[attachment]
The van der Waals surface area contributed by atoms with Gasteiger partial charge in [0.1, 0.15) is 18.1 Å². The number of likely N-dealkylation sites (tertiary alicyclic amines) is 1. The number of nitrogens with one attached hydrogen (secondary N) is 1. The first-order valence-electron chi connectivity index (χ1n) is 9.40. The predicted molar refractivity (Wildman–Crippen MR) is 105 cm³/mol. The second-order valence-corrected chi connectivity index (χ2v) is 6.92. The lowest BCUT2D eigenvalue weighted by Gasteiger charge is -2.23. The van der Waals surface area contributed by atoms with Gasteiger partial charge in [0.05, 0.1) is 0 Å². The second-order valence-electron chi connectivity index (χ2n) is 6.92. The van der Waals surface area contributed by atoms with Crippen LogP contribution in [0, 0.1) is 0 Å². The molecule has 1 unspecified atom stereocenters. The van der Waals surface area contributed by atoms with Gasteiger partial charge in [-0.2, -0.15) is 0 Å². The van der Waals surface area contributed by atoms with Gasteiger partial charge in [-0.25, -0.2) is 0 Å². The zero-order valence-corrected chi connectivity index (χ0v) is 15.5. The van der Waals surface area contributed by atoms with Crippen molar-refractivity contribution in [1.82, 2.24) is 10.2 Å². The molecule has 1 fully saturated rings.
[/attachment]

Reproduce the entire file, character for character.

The van der Waals surface area contributed by atoms with Gasteiger partial charge in [0.1, 0.15) is 18.1 Å². The number of likely N-dealkylation sites (tertiary alicyclic amines) is 1. The number of nitrogens with one attached hydrogen (secondary N) is 1. The first-order valence-electron chi connectivity index (χ1n) is 9.40. The predicted molar refractivity (Wildman–Crippen MR) is 105 cm³/mol. The second-order valence-corrected chi connectivity index (χ2v) is 6.92. The lowest BCUT2D eigenvalue weighted by Gasteiger charge is -2.23. The van der Waals surface area contributed by atoms with Gasteiger partial charge in [0.05, 0.1) is 0 Å². The second-order valence-electron chi connectivity index (χ2n) is 6.92. The van der Waals surface area contributed by atoms with Crippen LogP contribution in [0, 0.1) is 0 Å². The molecule has 1 unspecified atom stereocenters. The van der Waals surface area contributed by atoms with Gasteiger partial charge in [-0.2, -0.15) is 0 Å². The van der Waals surface area contributed by atoms with Gasteiger partial charge in [-0.25, -0.2) is 0 Å². The zero-order valence-corrected chi connectivity index (χ0v) is 15.5. The van der Waals surface area contributed by atoms with Crippen molar-refractivity contribution in [1.82, 2.24) is 10.2 Å². The molecule has 1 fully saturated rings.